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How it started vs. How it’s going: Sonia Perkin, BA Fine Art

Have you ever looked at an artist’s work and thought that they must have always been that good and sure of what they’re doing? It’s easy to look at a piece of creative and not understand the development that leads up to the finished product. How it started vs. How it’s going aims to highlight what goes on in the background of each creative project, as well as comparing the artist’s personal growth over time. In this episode we speak to BA (Hons) Fine Art student Sonia Perkin and look at the development of her work from the beginning of Year 1 to the end of Year 3. 

Sonia Perkin

What got you into Fine Art?

I actually studied a Textiles degree to begin with as I’ve always had a love for tactility and materiality, and though there were elements of the course that I enjoyed, it wasn’t for me. 

Fine Art encourages individuality and freedom of expression, and is very broad in its spectrum of employment and further study opportunities, so I knew it would give me the flexibility and breathing-space I needed to decide what creative career I’d like to undertake.

How would you describe your style of making, then and now?

I was fairly experimental when I first started, but my projects lacked substance. I guess my love of experimenting hasn’t really diminished in the time that I’ve been studying here, it’s more that I’ve learnt how to refine my approach, having gained some level of professionalism, finesse, and a stronger identity.

Everyone knows me for having quite wacky ideas, and I pride myself on that! If it’s thought-provokingly strange, dexterous and vivid, you can bet that it’s probably mine!

As an artist with obsessive-compulsive disorder, my style of making has always been very meticulous, lengthy and project-based – that’s just how the disorder manifests itself in my work. Now I’m in my final year, I’ve been questioning what other effects the mental disorder has on my creative practice.

How it started: Sonia’s work in Year 1

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How has studying Fine Art helped develop your practice?

Through group critiques, exhibitions and workshops I’ve learnt so many transferable skills like curating, presenting, writing and editing, and more notably – learning how to share projects and collaborate, as I found it difficult not to have full control over all of the decision-making!

What have you found out about yourself as an artist since studying here?

The diversity of this course has not just taught me who I am as a creative practitioner, but what’s important to me as an individual – I didn’t realise just how humanitarian I am!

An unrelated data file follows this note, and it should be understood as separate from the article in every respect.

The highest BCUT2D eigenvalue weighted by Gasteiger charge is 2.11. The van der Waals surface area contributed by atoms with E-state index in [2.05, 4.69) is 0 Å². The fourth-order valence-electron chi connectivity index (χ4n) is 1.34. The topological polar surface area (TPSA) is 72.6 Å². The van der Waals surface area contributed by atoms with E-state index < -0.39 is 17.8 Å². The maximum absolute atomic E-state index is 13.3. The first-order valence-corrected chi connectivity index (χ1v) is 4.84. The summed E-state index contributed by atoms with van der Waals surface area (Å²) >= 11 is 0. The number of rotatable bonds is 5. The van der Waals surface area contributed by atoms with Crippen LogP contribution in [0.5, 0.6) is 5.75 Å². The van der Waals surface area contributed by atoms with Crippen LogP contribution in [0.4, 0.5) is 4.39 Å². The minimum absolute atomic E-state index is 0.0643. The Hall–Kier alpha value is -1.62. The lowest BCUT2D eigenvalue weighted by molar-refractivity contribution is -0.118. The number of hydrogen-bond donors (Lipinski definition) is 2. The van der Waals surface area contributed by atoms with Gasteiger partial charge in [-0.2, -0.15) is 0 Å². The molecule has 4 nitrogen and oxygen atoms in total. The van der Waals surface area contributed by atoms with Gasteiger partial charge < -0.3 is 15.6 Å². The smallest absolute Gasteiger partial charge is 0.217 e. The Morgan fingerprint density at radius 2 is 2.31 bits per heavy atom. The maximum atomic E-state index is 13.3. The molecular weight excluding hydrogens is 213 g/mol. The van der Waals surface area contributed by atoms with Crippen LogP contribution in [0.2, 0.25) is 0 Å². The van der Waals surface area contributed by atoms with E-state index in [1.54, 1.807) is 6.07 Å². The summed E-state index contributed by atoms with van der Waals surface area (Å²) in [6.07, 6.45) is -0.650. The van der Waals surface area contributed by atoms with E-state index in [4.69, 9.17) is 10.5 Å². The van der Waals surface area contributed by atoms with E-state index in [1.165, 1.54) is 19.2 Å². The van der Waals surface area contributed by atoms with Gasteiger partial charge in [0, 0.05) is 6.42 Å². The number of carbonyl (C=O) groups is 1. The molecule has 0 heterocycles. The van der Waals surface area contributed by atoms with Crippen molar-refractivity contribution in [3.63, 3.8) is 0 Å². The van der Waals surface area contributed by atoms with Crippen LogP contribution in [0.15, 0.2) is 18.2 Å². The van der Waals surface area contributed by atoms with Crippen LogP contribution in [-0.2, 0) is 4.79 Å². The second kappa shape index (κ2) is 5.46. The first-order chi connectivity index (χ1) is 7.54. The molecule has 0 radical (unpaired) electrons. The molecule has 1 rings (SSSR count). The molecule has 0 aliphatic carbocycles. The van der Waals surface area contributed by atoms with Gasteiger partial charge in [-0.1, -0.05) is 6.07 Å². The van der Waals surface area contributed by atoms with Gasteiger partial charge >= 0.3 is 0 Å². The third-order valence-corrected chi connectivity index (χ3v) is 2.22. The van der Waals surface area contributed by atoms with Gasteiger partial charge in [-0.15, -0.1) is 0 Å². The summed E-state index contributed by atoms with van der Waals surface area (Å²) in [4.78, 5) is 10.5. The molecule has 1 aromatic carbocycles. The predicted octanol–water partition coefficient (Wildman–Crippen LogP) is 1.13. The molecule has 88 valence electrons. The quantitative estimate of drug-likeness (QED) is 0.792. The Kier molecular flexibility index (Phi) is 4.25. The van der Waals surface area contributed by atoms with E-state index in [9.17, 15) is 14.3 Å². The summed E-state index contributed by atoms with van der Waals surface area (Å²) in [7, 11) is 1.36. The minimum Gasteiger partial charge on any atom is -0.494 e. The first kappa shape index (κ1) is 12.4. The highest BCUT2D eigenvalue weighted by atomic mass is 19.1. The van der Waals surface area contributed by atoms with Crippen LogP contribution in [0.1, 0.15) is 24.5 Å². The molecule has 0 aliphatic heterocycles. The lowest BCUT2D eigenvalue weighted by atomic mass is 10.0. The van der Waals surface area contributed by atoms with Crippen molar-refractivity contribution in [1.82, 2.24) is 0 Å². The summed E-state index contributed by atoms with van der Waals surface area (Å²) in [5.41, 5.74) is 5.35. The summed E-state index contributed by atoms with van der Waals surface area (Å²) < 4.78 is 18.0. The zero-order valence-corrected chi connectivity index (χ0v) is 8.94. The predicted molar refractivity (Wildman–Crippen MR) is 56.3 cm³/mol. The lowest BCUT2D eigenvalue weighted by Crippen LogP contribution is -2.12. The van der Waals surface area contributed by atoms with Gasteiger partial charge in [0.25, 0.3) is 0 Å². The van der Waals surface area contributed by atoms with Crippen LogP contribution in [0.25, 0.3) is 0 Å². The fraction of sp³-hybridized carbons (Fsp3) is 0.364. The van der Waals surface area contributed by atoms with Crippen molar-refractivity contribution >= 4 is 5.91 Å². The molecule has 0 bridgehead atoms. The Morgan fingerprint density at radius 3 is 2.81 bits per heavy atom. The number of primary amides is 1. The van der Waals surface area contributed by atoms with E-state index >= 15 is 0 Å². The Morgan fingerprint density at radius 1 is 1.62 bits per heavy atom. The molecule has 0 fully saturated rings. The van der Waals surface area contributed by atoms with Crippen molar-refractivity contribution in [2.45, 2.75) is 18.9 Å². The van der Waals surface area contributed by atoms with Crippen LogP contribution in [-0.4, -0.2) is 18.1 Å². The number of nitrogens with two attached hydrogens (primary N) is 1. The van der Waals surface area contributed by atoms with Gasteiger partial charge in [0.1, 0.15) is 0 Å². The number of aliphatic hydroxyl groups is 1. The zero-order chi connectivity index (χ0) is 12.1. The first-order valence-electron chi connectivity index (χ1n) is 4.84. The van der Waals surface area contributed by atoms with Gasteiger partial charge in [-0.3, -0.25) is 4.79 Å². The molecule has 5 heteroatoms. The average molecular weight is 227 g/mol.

Don’t get me wrong, I love making for sheer curiosity, but what I’ve come to understand is that what I really want my practice to do is make a difference – it’s fulfilling when I know that what I’m doing is making an impact.

What’s the most important thing you’ve learnt about your practice whilst studying at NUA?

I think there’s sometimes this massive pressure to feel like you have to have a “thing” early on, but the more you try and force creativity or conform to what you think you should be doing, the more desensitised you’re likely to get to achieving something organic and real.

I learnt that it’s perfectly okay to be a multidisciplinary artist, and not feel like you need to choose between classing yourself as a sculptor, painter, printmaker or other – the “thing” that makes you unique is your message and style, not your preferred medium!

How it’s going: Sonia’s work in Year 3

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Where do you get your inspiration?

Naturally, people inspire me – I’m a chatty extrovert! My mother is an ex-counsellor and English teacher, now hypnotherapist – so she’s the queen of communication and very creative with words, and my father is an ex-groundsman and handyman – always pottering around in the garage making things, so I guess there’s a lot of creative energy bustling around in my genes. I have a lot to thank my parents for in collectively teaching me how to articulate myself, both verbally and physically.

Other than people, nature is a big inspiration. Even though I love my den (home), I can’t stress enough how important it is to get out there and see the world! Some of my favourite artists include Louise Bourgeois, Yayoi Kusama and Tai Shani.

What do you love the most about Fine Art?

I love that with fine art there are no limits. No material is off the table, nor subject matter. Fine art reminds us how important it is to see the world from multiple perspectives, and just how enlightening and transformational an experience that can be for people.

What advice would you give someone who is thinking of studying Fine Art, but might not feel too confident in their work or skill level?

Remember that everyone has to start somewhere. It was the same for all the well-known artists out there! The tutors and technicians are right there with you for support through the whole process – if you’ve got the ideas, they can help you make it happen!

This course revealed what I’m capable of, and built my confidence up enough to follow my own ambitions, which is ultimately why we’re here. I’ve realised that the right support and encouragement is everything, and it’s the people that have made this experience so rewarding.

I would encourage you to try everything, be involved in as much as possible, and make sure that the work you’re creating is what you want it to be.

All work pictured by Sonia Perkin.
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